Automakers Ford, General Motors,BMW and Renault announced on May 2nd that they would form a new alliance that will explore the feasibility and application of using blockchain in the auto industry and mobility field. The Mobility Open Blockchain Initiative, or MOBI, has more than 30 organizations as its founding members including Accenture, Hyperledger, Bosch and IBM. The group has announced that its main goal will be using the latest blockchain technology to make transportation more widely accessible, less expensive and safer. MOBI also announced that Chris Ballinger would be the first CEO of the consortium. Prior to joining MOBI, Ballinger was the CFO and Director of Mobility Related Services at Toyota’s Research Institute. Joining Ballinger as co-founders and members of the Board of Directors are Ashley Lannquist from Blockchain at Berkeley, David Luce, a seasoned technology leader, Dan Harple, CEO of Context Labs, Joseph Lubin, Brian Behlendorf, Executive Director of Hyperledger, Co-Founder of Ethereum and Founder of ConsenSys, Jamie Burke, CEO of Outlier Ventures, and Zaki Manian, Executive Director of the Trusted IoT Alliance.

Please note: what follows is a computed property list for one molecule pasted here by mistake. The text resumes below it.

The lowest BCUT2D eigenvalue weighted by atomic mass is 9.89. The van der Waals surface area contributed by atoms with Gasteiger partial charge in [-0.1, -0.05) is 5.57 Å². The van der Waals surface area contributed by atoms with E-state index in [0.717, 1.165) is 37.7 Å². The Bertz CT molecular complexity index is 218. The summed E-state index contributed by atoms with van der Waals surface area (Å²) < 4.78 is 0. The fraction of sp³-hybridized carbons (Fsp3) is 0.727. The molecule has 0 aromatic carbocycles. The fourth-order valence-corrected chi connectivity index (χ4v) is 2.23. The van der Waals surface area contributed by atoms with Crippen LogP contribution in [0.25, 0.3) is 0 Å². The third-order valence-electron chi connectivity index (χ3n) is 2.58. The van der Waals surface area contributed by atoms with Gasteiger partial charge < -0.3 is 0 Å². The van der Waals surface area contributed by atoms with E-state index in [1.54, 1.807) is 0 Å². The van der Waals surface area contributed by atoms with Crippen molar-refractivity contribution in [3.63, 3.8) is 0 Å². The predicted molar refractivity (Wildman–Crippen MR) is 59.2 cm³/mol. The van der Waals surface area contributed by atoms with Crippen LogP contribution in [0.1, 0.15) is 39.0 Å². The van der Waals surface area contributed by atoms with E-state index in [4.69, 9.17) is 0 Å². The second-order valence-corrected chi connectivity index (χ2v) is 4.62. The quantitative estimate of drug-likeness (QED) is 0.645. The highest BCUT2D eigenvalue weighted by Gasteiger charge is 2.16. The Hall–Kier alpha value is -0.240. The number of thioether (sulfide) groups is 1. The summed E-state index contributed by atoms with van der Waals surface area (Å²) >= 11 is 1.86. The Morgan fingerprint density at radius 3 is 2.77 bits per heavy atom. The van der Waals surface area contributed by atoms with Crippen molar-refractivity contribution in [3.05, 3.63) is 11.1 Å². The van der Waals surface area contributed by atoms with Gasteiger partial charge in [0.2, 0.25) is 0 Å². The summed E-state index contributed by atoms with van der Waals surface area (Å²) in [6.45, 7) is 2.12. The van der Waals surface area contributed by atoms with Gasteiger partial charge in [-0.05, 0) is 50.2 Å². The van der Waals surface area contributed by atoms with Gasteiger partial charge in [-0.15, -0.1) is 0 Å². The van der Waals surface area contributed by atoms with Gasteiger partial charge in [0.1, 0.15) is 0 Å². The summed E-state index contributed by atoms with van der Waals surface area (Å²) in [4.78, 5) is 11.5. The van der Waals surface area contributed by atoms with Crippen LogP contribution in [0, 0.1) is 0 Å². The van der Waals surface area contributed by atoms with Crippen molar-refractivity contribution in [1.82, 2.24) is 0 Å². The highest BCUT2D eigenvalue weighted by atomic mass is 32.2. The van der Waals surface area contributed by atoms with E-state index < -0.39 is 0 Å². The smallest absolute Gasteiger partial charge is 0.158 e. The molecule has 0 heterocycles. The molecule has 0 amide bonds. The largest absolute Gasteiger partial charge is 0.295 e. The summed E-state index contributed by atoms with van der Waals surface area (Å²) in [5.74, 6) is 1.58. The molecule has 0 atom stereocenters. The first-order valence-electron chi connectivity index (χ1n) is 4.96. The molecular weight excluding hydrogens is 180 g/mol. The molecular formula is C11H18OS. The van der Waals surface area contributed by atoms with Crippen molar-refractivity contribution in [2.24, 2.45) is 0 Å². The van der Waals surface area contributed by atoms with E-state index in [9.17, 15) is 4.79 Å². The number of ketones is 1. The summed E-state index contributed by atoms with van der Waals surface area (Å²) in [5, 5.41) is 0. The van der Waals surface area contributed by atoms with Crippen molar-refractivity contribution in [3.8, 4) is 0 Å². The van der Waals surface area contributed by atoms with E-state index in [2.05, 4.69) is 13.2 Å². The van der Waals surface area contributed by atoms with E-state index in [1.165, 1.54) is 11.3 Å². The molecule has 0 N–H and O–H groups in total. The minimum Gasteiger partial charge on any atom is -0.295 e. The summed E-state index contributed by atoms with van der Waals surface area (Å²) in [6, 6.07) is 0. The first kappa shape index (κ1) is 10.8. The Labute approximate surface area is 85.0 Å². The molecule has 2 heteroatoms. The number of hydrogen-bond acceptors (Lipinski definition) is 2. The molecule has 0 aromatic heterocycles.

MOBI’s stated objective is to provide a system where consumers and businesses have real security for their ride and car sharing activity and driving data as well as vehicle usage and other mobility-related data. “Blockchain and related trust enhancing technologies are poised to redefine the automotive industry and how consumers purchase, insure and use vehicles,” said CEO Chris Ballinger.
Other major vehicle manufacturers are also studying blockchain technology, however, the MOBI group differs as it focuses on using blockchain for the automotive sector in particular, rather than the use of the technology in applications such as vehicle manufacturing or sales.
While there are many groups backing public and private blockchain systems, one of the main advantages of this group is that most of the major players in the sector are included in this group. Working together, MOBI aims to create APIs and compatible standards which allow payments and sharing of data between cars.
When the government agencies, startups, suppliers and automakers are included in the group it will be easier and quicker for businesses, communities and consumers to adopt blockchain-based technologies, Ballinger said. He also claimed that with blockchain, the network effect is far stronger than in other fields and if a business does not adopt the technology initially it may be too late to incorporate it at a later date. The MOBI group members will initially meet personally to form teams which will specialize in specific areas like identifying vehicles, commerce, tracking and driving.